Thursday, 5 March 2009


As a child i had many attempts at keeping a "diary", sadly most entries started "dear diary, sorry i haven´t written in so long!". This being said, it appears this blog entry should start...
Dear Blog, I am sorry i haven´t written in so long!

Since leaving you last we have crossed into Chile (at 5,200 ft), to San Pedro de Atacama (thankfully at around 3,00 ft) where buildng regs require all structures to be 1 story and made out of Adobe, very beautiful and equally dusty. The town itself sits in a small oasis in the middle of the Atacama desert.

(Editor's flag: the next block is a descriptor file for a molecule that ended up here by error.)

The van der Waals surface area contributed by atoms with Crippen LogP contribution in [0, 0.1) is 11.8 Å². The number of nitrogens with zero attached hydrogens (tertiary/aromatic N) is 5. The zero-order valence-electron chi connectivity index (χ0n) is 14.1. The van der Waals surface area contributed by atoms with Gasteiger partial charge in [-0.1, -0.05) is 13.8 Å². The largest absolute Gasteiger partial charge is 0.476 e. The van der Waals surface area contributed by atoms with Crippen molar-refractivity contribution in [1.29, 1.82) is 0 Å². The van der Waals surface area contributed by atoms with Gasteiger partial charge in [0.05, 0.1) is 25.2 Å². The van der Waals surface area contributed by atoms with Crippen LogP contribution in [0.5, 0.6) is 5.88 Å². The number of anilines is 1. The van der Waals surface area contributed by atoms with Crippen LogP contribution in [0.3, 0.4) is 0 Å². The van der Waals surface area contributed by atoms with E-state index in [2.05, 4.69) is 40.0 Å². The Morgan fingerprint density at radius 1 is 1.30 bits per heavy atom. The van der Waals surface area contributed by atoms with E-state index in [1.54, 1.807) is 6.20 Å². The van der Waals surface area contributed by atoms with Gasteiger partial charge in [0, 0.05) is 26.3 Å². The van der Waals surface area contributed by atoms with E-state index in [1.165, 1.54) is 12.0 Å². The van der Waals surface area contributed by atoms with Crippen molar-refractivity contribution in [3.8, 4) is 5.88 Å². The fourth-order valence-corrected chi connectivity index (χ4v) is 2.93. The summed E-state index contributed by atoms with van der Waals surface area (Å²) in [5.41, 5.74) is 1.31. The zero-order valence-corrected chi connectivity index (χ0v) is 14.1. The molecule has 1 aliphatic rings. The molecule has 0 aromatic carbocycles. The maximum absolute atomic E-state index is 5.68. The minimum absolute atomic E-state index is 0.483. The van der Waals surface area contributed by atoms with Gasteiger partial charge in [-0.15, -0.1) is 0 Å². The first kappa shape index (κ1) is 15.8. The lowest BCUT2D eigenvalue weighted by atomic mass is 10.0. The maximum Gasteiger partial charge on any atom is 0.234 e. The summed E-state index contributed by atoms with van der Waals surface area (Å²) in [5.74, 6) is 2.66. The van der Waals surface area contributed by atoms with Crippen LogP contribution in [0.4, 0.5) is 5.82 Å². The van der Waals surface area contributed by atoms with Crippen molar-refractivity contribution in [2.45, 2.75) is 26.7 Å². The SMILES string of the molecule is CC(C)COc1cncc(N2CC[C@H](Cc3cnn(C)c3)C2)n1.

The main street is a hive of activity selling various tours in the area...finding it difficult to narrow it down we spent the next 7 days...

floating in logoons, which are 7x saltier than the sea , walking in the "valley of the moon" (running down the dunes), cycling through valley´s, visiting hot springs, horse back riding (down the same dunes we ran down) and visiting the gysers (a very cold morning at -10 celcius).